I saw Lincoln, which I highly recommend (great acting, and anyone who’s anyone is in it), and which may inspire me to pick up Doris Kearns Goodwin’s book that it is partially based on; the movie made me realize how fascinating that history is–even the non-cinematized version–and how much of it I don’t know, despite my having some great American history teachers. I’m coming to realize I enjoy non-fiction more than I used to or more than I assumed I did, and so perhaps I should read more of it.

And I saw the play Dead Accounts, starring Norbert Leo Butz and Katie Holmes, a sort-of dark comedy. Butz, a Broadway star, was fantastic as always. Holmes’ acting was stilted: I don’t think she’s great to begin with, and she’s clearly not used to making stage-acting seem natural. The play itself had its moments and its… not moments. It had some great comedic dialogue, but the overall message was heavy-handed and black-and-white and simply untrue, juxtaposing Manhattan’s singular obsession with money with all that is good and pure in Cincinnati, Ohio–’cause nothing bad has ever happened there.

Feel free to leave me your book, or art, or movie, or anything recommendations in the comments section! In the words of Eddie Izzard, “I am not a priest, you may talk to me.”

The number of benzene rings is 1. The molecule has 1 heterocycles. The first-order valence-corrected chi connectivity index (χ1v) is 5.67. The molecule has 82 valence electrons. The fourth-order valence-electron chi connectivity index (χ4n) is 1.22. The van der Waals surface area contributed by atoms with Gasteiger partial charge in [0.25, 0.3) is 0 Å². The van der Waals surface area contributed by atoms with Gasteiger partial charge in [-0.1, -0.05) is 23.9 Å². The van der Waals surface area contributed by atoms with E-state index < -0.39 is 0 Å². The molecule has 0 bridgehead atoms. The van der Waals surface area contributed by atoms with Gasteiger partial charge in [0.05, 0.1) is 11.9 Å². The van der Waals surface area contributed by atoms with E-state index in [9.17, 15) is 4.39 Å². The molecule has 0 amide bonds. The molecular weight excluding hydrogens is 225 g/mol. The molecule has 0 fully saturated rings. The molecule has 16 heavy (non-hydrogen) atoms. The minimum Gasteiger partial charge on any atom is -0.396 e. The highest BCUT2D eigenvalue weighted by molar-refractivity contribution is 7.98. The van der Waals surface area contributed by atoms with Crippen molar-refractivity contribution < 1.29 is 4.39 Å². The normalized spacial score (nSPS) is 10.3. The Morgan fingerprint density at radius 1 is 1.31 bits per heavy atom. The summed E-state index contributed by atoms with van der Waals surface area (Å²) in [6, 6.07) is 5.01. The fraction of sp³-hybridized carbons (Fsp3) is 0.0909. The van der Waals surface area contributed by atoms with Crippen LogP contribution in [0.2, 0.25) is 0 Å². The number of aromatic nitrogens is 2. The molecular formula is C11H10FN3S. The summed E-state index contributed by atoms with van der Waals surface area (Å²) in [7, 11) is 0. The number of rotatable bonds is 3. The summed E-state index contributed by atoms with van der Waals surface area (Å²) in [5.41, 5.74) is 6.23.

What I Actually Saw in New York, part 1

As I had planned, I did see the Wayne Thiebaud retrospective at Acquavella Gallery. The thing about Thiebaud’s painting is that a few select pieces are just mind-blowing, and a lot of the other works are just ok. A few years ago I interned at the Toledo Museum of Art, right after they had acquired a Thiebaud painting; it was positively stunning. Taking a close look at the silverware reveals tiny strokes of unexpected colors–greens and reds and yellows and blues.

Wayne Thiebaud, Roast Beef Dinner (Trucker’s Supper), 1963, Collection of the Toledo Museum of Art

That painting was enough to make me fall in love with the artist, but few of the works in this show were as rewarding to me. Perhaps the closest was a pastel that depicted pastels–it was highlighted in John Yau’s review for Hyperallergic.